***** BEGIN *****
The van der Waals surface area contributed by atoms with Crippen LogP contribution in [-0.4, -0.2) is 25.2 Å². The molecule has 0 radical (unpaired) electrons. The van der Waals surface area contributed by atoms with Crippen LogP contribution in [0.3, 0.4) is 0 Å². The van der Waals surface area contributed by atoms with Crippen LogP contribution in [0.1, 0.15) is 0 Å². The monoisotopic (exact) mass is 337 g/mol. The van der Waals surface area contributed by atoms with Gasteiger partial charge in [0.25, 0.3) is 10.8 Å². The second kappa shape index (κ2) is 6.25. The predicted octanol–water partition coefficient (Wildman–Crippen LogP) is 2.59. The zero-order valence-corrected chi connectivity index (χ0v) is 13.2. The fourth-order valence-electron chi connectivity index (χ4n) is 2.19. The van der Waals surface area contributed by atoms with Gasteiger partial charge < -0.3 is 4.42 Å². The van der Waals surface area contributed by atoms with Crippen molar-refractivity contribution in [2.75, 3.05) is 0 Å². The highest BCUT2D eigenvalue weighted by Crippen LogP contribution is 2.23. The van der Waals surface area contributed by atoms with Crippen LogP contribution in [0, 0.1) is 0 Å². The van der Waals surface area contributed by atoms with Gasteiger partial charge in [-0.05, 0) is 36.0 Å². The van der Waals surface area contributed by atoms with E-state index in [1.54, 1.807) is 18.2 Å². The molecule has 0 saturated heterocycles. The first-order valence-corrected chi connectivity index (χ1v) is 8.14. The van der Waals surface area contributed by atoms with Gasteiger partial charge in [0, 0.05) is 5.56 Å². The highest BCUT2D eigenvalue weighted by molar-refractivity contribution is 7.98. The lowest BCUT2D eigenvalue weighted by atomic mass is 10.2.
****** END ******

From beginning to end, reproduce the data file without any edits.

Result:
The van der Waals surface area contributed by atoms with Crippen LogP contribution in [-0.4, -0.2) is 25.2 Å². The molecule has 0 radical (unpaired) electrons. The van der Waals surface area contributed by atoms with Crippen LogP contribution in [0.3, 0.4) is 0 Å². The van der Waals surface area contributed by atoms with Crippen LogP contribution in [0.1, 0.15) is 0 Å². The monoisotopic (exact) mass is 337 g/mol. The van der Waals surface area contributed by atoms with Gasteiger partial charge in [0.25, 0.3) is 10.8 Å². The second kappa shape index (κ2) is 6.25. The predicted octanol–water partition coefficient (Wildman–Crippen LogP) is 2.59. The zero-order valence-corrected chi connectivity index (χ0v) is 13.2. The fourth-order valence-electron chi connectivity index (χ4n) is 2.19. The van der Waals surface area contributed by atoms with Gasteiger partial charge < -0.3 is 4.42 Å². The van der Waals surface area contributed by atoms with Crippen molar-refractivity contribution in [2.75, 3.05) is 0 Å². The highest BCUT2D eigenvalue weighted by Crippen LogP contribution is 2.23. The van der Waals surface area contributed by atoms with Crippen LogP contribution in [0, 0.1) is 0 Å². The van der Waals surface area contributed by atoms with Gasteiger partial charge in [-0.05, 0) is 36.0 Å². The van der Waals surface area contributed by atoms with E-state index in [1.54, 1.807) is 18.2 Å². The molecule has 0 saturated heterocycles. The first-order valence-corrected chi connectivity index (χ1v) is 8.14. The van der Waals surface area contributed by atoms with Gasteiger partial charge in [0, 0.05) is 5.56 Å². The highest BCUT2D eigenvalue weighted by molar-refractivity contribution is 7.98. The lowest BCUT2D eigenvalue weighted by atomic mass is 10.2.